The chances of the coal mining project at Abbot Point getting off the ground seems to be just wishful thinking because of the decision of major US money lenders to opt out of the project.
Large US-based banking and financial multinationals Morgan Stanley and Citigroup recently confirmed that they are avoiding investments in the proposed Abbott Point port expansion near the Great Barrier Reef, and the nearby coal mines in the Galilee Basin.
US withdrawal from Abbot Point project
Earlier this year, a number of international big banks ruled out any investments in the proposed Abbot Point coal port. These major money lenders include Deutsche Bank, HSBC, Royal Bank of Scotland, Barclays, and two major US banks Goldman Sachs and JP Morgan Chase.
The environmental issues have largely impeded the development of the project and also led to its demise. Australia’s heat temperature, which is a direct result of global warming, could also have played some part in this development.
Specifically, the need to dredge at least 3 million tons of materials to expand the Abbot Point coal port and throw the spoils on the nearby Great Barrier Reef, a World Heritage protected site, is not a light thing to take.
When the Abbot Point coal port is fully operational, there is a great chance that it will contribute to Australia’s heat temperature because of the nature of coal mining operations. The increased shipping traffic in the area will surely worsen the pollution of the sea in this area.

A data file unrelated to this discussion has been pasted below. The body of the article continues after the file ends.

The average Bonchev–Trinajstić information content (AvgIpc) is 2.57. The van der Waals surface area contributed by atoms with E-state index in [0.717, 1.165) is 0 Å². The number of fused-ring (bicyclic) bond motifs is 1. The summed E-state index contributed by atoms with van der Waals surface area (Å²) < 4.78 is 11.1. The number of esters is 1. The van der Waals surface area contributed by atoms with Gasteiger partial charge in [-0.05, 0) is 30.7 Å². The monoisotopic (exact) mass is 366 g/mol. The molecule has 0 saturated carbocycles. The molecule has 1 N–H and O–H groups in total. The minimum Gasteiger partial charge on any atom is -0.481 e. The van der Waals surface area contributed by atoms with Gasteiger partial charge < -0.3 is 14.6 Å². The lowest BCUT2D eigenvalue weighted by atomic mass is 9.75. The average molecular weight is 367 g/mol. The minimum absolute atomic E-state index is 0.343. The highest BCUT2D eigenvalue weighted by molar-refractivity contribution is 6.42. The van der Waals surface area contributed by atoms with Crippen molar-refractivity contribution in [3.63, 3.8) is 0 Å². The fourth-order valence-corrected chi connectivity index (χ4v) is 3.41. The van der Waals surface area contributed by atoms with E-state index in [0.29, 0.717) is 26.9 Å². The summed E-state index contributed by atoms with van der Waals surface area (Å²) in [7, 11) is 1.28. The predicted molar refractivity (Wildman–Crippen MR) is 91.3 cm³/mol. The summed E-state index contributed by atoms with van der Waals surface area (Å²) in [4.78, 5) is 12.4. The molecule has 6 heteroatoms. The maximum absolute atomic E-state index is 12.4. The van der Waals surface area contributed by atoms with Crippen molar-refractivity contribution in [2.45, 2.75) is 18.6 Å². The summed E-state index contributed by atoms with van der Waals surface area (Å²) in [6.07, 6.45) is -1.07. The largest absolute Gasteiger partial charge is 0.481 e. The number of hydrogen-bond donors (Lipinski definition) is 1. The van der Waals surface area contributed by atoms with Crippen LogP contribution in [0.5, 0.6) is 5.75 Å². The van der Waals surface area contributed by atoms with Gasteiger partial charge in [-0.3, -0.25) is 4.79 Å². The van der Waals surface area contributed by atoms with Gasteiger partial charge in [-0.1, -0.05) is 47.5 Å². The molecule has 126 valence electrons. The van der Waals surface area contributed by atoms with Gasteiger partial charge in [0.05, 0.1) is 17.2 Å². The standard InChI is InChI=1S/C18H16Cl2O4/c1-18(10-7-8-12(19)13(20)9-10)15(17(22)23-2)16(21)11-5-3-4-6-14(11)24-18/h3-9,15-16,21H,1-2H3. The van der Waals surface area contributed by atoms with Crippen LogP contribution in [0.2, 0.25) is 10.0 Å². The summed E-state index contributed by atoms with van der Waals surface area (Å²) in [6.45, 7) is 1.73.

University of New South Wales weighs into Abbot Point conversation
In other related developments, the University of New South Wales, one of the top solar R and D hubs in the world, has decided not to join the Australian National University in their move towards fossil fuel divestment.
The ANU council earlier this month gave in to the proposal made by Ian Young, Vice-Chancellor and Professor at ANU to start divesting their stocks in companies that have close ties with fossil fuels.
However, in a UNSW meeting last week, the council overwhelmingly resolved not to withdraw their fossil fuel investments, despite their stated position that they will take greenhouse gas emissions and global warming seriously.
This move of the UNSW council can easily be understood in light of their investments of around $50 million in a portfolio of $309 million in companies closely linked with fossil fuels. These are indirect investments made possible through unit trusts where the managers choose their specific stock allocations.
The stand of UNSW was made clearer in an email sent by its President and Vice Chancellor, Fred Hilmer to his staff. His email stated that the university council felt it could contribute more to climate action through partnership than through “token political action.”
To further justify his position, Hilmer said the UNSW considers that fossil fuels would be required now and in the future “to provide the energy and materials on which millions of lives depend.”
Hilmer also quoted Drew Faust, the President of Harvard University in the United States. Faust said that using investment funds in ways “that would appear to position the University as a political factor rather than an academic institution” must be avoided.